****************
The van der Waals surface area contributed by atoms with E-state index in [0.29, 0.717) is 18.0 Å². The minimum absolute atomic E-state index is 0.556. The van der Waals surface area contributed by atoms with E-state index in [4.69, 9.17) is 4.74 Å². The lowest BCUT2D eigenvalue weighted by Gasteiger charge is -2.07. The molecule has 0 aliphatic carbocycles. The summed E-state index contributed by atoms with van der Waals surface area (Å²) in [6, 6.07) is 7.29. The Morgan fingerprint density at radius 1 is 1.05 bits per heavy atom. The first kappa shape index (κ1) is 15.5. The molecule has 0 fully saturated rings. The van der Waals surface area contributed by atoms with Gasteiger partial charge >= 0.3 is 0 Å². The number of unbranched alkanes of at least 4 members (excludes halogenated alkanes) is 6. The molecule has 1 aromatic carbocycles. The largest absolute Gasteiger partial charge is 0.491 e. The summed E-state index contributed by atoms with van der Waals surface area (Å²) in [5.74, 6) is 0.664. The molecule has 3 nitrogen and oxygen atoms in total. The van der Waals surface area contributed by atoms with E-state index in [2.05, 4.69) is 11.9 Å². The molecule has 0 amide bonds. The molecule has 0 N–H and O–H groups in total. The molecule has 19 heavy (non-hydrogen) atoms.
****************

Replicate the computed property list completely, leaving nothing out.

The van der Waals surface area contributed by atoms with E-state index in [0.29, 0.717) is 18.0 Å². The minimum absolute atomic E-state index is 0.556. The van der Waals surface area contributed by atoms with E-state index in [4.69, 9.17) is 4.74 Å². The lowest BCUT2D eigenvalue weighted by Gasteiger charge is -2.07. The molecule has 0 aliphatic carbocycles. The summed E-state index contributed by atoms with van der Waals surface area (Å²) in [6, 6.07) is 7.29. The Morgan fingerprint density at radius 1 is 1.05 bits per heavy atom. The first kappa shape index (κ1) is 15.5. The molecule has 0 fully saturated rings. The van der Waals surface area contributed by atoms with Gasteiger partial charge >= 0.3 is 0 Å². The number of unbranched alkanes of at least 4 members (excludes halogenated alkanes) is 6. The molecule has 1 aromatic carbocycles. The largest absolute Gasteiger partial charge is 0.491 e. The summed E-state index contributed by atoms with van der Waals surface area (Å²) in [5.74, 6) is 0.664. The molecule has 3 nitrogen and oxygen atoms in total. The van der Waals surface area contributed by atoms with E-state index in [2.05, 4.69) is 11.9 Å². The molecule has 0 amide bonds. The molecule has 0 N–H and O–H groups in total. The molecule has 19 heavy (non-hydrogen) atoms.